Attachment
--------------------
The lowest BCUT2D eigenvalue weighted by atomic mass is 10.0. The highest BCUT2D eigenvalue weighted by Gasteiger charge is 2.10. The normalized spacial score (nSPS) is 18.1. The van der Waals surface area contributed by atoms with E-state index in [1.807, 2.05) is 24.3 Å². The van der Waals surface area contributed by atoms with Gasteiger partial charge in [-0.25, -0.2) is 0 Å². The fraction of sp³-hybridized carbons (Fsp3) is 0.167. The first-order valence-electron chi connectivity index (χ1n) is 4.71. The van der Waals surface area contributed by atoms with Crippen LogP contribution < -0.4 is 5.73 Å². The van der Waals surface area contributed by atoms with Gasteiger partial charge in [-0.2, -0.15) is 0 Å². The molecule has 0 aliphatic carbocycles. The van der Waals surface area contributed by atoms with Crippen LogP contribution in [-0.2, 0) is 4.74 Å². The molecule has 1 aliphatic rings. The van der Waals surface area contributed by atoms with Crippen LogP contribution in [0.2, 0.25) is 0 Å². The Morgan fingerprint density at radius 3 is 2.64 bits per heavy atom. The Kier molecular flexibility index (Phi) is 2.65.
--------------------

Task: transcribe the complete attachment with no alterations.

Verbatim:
The lowest BCUT2D eigenvalue weighted by atomic mass is 10.0. The highest BCUT2D eigenvalue weighted by Gasteiger charge is 2.10. The normalized spacial score (nSPS) is 18.1. The van der Waals surface area contributed by atoms with E-state index in [1.807, 2.05) is 24.3 Å². The van der Waals surface area contributed by atoms with Gasteiger partial charge in [-0.25, -0.2) is 0 Å². The fraction of sp³-hybridized carbons (Fsp3) is 0.167. The first-order valence-electron chi connectivity index (χ1n) is 4.71. The van der Waals surface area contributed by atoms with Crippen LogP contribution < -0.4 is 5.73 Å². The van der Waals surface area contributed by atoms with Gasteiger partial charge in [-0.2, -0.15) is 0 Å². The molecule has 0 aliphatic carbocycles. The van der Waals surface area contributed by atoms with Crippen LogP contribution in [-0.2, 0) is 4.74 Å². The molecule has 1 aliphatic rings. The van der Waals surface area contributed by atoms with Crippen LogP contribution in [0.2, 0.25) is 0 Å². The Morgan fingerprint density at radius 3 is 2.64 bits per heavy atom. The Kier molecular flexibility index (Phi) is 2.65.